When the media titan unloads the bulk of Fox to Disney rather than letting it pass to his heirs, it proves he has always has had a favorite Murdoch — himself.
At least since he nearly went bankrupt in the early 1990s, Rupert Murdoch has been obsessed with handing his business to his children. He has navigated this course through vast turmoil in the media industry, multiple marriages, frayed family dynamics, occasional signs of shareholder rebellion at such family entitlement in a public company, and even the resistance of his own children. He seemed to have succeeded in this quest — elevating his oldest son, Lachlan, cajoled back from Australia, and his youngest, James, miraculously rehabilitated for his part in the phone-hacking scandal in the U.K., to the top of his company in 2015. But now, all of a sudden, he appears ready to abandon his dream of a Murdoch dynasty.
In a $52.4 billion deal announced Dec. 14, Murdoch will unload the bulk of his assets to The Walt Disney Co., a transforming event in the media industry and, by many reports, a direct rebuke to his son James, who had aggressively maneuvered to position himself as his father’s heir. In fact, while Rupert, 86, has tried to game his children’s future, he also has speculated about how they — variously at odds with him and one another — might frustrate his plans.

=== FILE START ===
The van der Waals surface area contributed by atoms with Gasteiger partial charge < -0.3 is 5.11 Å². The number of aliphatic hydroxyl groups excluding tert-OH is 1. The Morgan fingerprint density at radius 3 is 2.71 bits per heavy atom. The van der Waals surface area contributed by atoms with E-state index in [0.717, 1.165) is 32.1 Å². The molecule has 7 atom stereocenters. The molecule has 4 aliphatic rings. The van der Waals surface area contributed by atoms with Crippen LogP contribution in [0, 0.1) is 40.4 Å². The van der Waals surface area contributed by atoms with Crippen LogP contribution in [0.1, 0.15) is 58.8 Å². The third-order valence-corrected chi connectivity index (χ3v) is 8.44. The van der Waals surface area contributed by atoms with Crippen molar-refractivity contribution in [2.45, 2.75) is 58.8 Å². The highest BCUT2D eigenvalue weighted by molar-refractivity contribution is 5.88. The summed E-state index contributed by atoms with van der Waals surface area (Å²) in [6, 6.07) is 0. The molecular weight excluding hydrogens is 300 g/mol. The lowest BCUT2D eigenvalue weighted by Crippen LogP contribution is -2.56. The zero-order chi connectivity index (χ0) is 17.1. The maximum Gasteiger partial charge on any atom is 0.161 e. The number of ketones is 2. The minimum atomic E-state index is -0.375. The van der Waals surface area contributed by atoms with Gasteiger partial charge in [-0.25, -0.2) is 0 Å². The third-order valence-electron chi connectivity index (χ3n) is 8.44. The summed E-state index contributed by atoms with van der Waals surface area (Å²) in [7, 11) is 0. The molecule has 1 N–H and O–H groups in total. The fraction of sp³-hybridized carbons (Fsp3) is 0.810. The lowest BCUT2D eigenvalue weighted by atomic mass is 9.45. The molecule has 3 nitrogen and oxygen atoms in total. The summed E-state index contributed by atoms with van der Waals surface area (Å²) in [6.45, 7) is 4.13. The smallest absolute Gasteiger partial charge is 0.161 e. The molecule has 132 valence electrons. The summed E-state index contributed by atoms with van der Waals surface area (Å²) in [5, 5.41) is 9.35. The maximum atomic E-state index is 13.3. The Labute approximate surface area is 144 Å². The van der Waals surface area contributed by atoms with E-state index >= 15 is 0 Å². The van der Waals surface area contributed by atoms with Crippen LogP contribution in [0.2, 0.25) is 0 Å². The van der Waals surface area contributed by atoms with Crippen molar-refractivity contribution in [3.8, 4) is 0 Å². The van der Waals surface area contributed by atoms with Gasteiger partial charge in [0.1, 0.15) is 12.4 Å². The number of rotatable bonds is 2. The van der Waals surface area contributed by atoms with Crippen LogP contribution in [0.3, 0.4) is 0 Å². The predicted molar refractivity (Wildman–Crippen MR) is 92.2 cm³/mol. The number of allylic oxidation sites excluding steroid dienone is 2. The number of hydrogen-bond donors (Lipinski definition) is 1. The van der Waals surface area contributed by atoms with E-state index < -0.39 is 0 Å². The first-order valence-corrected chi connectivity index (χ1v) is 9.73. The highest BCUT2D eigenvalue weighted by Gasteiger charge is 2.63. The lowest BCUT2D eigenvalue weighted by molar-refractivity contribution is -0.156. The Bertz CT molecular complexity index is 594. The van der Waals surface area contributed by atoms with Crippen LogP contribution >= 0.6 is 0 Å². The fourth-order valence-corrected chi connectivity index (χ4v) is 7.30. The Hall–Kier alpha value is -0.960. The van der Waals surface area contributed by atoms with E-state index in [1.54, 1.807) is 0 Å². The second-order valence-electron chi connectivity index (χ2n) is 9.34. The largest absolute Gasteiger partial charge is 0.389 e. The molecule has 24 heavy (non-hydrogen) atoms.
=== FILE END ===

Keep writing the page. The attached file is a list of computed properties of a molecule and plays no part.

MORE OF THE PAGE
The facts on the ground have never been especially hospitable to a Murdoch dynasty. His older children — Lachlan, 46, and James, 44, their sister Elisabeth, 49, and half-sister Prudence, 59 — each share an equal voting interest in the Murdoch Family Trust, which controls the family holdings. They divide their economic interest with their younger half-siblings, Grace, 16, and Chloe, 14, Murdoch’s children with Wendi Deng, who are denied a vote under the terms of the divorce agreement with his second wife, Anna. (Originally they were denied an economic interest, but, with a cash payment to his older children, Murdoch negotiated their participation). The trust has no tie-breaking mechanism: Four often-squabbling siblings must agree.
The corporate-family dynamic that’s developed is one in which James has become the most tenacious and dominant member of the family, but the sibling the others get along with the least. Indeed, his power has often come from opposing his family — including his father and brother, both of whom he has often publicly contradicted and criticized. Everybody, resentfully, gets out of James’ way.
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Of course, that’s assuming that the deal gets approved, though it could still be deep-sixed due to antitrust concerns.